The complainant challenged whether the video was likely to cause serious or widespread offence because of its implied references to masturbating in public. CAP Code (Edition 12) 4.1

My Goodness Ltd (My Goodness) said protein powders required vigorous and constant shaking to turn them into smooth shakes and their audience of young sports men were self-conscious about using protein shakers in public. They said the video was a humorous take on the real-life scenarios played out every day by using protein shakers and that the video used the risqué ‘it isn’t what you think it is’ comedy technique to highlight the awkwardness of shaking a shaker in public. They said the whistling soundtrack alerted viewers to the light-hearted comedy nature of the video from the start and that the final scene concluded the “is or isn’t it” guessing game by revealing that all the actors had been shaking a protein shaker. They said the situations portrayed were inspired by real-life situations of gym-goers and sportsmen shaking their shakers in public and that the video correctly depicted the most common way protein shakers were shaken ‒ at arm’s length, side to side and between the groin and waist. They said the video was shot with men actually shaking protein shakes and that the soundtrack used was recorded using a filled protein shaker. They believed that the scenes were all relevant to the product and context.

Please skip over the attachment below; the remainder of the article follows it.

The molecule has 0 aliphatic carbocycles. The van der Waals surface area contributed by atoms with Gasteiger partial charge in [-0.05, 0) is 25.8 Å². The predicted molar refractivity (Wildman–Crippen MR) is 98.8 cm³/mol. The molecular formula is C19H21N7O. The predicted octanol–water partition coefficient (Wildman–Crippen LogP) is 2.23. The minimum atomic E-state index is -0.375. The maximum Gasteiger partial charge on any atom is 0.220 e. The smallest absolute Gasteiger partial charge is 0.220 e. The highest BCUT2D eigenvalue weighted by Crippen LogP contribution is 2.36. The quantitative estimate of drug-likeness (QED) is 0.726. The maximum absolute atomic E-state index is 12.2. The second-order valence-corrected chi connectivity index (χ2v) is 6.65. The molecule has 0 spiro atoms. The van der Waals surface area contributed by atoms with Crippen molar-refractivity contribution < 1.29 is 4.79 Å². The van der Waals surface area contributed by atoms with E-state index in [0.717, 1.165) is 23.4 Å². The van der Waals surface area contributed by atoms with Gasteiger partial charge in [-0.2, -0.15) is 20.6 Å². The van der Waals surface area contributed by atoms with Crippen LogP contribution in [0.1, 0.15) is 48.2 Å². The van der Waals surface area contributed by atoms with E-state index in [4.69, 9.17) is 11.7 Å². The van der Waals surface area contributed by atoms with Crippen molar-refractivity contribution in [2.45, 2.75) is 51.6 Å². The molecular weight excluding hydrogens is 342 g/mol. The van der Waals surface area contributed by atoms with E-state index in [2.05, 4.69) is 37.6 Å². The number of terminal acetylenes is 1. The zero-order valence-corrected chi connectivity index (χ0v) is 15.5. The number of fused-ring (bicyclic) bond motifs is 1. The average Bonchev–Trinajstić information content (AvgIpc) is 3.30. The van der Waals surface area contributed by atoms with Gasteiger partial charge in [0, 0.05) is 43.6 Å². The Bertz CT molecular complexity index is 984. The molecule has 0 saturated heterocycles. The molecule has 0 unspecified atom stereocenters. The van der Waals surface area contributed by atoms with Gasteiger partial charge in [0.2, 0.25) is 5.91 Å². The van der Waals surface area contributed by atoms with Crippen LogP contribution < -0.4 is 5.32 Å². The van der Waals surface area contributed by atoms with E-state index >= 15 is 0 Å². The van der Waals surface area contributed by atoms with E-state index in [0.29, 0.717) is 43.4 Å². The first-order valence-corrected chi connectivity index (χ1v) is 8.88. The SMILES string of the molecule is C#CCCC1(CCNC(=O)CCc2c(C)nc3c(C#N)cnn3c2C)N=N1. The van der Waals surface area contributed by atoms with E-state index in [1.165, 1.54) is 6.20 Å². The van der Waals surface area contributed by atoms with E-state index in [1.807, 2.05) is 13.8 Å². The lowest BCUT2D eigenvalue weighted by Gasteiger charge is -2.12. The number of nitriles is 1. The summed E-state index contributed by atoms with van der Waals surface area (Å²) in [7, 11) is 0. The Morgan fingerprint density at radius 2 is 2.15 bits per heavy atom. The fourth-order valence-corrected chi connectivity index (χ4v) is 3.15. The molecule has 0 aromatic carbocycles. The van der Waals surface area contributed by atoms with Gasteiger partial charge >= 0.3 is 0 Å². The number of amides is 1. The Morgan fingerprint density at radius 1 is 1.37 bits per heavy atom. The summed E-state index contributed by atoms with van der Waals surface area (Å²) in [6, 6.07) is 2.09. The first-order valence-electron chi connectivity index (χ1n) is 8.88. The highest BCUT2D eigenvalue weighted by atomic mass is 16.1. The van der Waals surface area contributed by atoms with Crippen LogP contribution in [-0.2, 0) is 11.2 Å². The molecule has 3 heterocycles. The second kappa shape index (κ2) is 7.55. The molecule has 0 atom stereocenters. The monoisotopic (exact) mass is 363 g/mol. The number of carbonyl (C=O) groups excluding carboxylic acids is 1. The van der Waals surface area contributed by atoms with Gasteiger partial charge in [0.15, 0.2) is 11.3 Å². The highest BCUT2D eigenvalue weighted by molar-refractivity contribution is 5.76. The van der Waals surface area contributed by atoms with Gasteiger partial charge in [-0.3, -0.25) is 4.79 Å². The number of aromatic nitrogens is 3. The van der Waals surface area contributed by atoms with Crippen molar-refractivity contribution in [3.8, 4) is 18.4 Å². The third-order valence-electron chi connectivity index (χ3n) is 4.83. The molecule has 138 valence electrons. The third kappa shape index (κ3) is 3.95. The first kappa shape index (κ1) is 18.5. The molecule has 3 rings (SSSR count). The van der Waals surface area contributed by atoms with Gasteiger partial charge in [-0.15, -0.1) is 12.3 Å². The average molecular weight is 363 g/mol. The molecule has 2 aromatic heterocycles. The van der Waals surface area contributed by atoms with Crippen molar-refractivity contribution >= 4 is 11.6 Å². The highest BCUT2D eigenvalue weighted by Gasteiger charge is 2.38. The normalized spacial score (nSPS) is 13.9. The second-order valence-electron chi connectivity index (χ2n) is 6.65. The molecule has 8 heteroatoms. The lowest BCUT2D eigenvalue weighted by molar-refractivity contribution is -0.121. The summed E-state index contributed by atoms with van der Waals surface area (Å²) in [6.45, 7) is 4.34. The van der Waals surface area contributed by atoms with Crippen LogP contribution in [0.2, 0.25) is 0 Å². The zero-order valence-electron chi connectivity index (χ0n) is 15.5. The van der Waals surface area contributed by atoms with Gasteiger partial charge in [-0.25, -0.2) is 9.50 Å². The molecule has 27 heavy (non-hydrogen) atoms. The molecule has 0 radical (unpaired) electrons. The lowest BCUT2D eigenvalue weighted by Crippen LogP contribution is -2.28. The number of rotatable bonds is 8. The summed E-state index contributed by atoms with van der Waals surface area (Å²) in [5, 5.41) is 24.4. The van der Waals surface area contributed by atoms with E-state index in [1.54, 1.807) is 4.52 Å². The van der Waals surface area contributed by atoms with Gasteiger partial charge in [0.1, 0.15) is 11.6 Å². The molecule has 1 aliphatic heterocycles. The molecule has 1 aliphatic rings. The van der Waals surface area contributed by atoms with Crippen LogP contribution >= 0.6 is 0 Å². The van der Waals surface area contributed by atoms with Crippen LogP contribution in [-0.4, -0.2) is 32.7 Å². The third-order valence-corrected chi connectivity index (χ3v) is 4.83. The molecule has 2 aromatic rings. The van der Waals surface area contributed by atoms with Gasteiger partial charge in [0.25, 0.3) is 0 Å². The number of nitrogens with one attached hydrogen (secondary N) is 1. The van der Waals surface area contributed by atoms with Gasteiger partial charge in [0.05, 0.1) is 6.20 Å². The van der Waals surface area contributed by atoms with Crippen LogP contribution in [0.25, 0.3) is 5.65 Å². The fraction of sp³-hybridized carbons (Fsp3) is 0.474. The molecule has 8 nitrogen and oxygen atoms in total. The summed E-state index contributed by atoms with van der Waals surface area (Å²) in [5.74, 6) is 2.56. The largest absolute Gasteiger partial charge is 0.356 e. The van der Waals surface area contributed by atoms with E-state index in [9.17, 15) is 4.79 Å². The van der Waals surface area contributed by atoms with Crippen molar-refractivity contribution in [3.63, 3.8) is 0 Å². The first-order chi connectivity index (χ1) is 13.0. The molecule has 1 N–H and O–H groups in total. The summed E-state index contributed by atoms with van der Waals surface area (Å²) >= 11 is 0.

They said their target demographic for the ad was sports-interested adult males who would be able to relate to the embarrassing scenes depicted in the video and stated that the distribution schedule for the video had reflected this. They said the video was hosted on YouTube and was seeded to target specialist online communities such as sports clubs, communities and magazines, current affairs bloggers, male interest magazines and student communities. The video was also e-mailed to My Goodness’ database of registered protein & protein recovery shake customers who opted in to receive company e-mails. They provided information relating to which online channels and communities they targeted, and details of the demographic profile of their e-mail database. They stated that the video had not been advertised using general broadcast media so it was unlikely to have been seen outside the target market.